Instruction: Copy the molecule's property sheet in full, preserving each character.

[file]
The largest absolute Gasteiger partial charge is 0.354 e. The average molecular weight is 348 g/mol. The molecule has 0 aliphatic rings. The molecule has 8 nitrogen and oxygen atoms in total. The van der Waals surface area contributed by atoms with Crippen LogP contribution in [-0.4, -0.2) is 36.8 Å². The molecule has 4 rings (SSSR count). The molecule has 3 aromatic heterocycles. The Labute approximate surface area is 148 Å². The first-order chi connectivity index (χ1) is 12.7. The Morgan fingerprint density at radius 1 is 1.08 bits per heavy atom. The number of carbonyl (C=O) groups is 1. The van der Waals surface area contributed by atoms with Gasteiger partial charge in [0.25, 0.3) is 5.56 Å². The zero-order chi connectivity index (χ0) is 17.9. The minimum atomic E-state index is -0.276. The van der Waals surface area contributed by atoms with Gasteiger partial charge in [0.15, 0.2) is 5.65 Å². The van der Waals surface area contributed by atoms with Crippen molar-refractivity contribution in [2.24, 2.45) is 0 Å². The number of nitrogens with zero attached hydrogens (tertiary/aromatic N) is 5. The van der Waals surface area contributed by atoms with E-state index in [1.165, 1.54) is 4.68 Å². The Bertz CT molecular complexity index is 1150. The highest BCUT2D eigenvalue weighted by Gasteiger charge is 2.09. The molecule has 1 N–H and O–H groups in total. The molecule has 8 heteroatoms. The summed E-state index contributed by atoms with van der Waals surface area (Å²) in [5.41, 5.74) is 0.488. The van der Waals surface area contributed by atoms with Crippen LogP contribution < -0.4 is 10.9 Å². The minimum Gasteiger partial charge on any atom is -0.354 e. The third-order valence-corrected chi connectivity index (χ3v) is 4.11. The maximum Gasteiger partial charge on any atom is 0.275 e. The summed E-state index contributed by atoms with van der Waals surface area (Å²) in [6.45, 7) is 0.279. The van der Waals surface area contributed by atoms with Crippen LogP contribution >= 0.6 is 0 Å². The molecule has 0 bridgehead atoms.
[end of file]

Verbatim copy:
The largest absolute Gasteiger partial charge is 0.354 e. The average molecular weight is 348 g/mol. The molecule has 0 aliphatic rings. The molecule has 8 nitrogen and oxygen atoms in total. The van der Waals surface area contributed by atoms with Crippen LogP contribution in [-0.4, -0.2) is 36.8 Å². The molecule has 4 rings (SSSR count). The molecule has 3 aromatic heterocycles. The Labute approximate surface area is 148 Å². The first-order chi connectivity index (χ1) is 12.7. The Morgan fingerprint density at radius 1 is 1.08 bits per heavy atom. The number of carbonyl (C=O) groups is 1. The van der Waals surface area contributed by atoms with Gasteiger partial charge in [0.25, 0.3) is 5.56 Å². The zero-order chi connectivity index (χ0) is 17.9. The minimum atomic E-state index is -0.276. The van der Waals surface area contributed by atoms with Gasteiger partial charge in [0.15, 0.2) is 5.65 Å². The van der Waals surface area contributed by atoms with Crippen molar-refractivity contribution in [2.24, 2.45) is 0 Å². The number of nitrogens with zero attached hydrogens (tertiary/aromatic N) is 5. The van der Waals surface area contributed by atoms with E-state index in [1.165, 1.54) is 4.68 Å². The Bertz CT molecular complexity index is 1150. The highest BCUT2D eigenvalue weighted by Gasteiger charge is 2.09. The molecule has 1 N–H and O–H groups in total. The molecule has 8 heteroatoms. The summed E-state index contributed by atoms with van der Waals surface area (Å²) in [5.41, 5.74) is 0.488. The van der Waals surface area contributed by atoms with Crippen LogP contribution < -0.4 is 10.9 Å². The minimum Gasteiger partial charge on any atom is -0.354 e. The third-order valence-corrected chi connectivity index (χ3v) is 4.11. The maximum Gasteiger partial charge on any atom is 0.275 e. The summed E-state index contributed by atoms with van der Waals surface area (Å²) in [6.45, 7) is 0.279. The van der Waals surface area contributed by atoms with Crippen LogP contribution >= 0.6 is 0 Å². The molecule has 0 bridgehead atoms.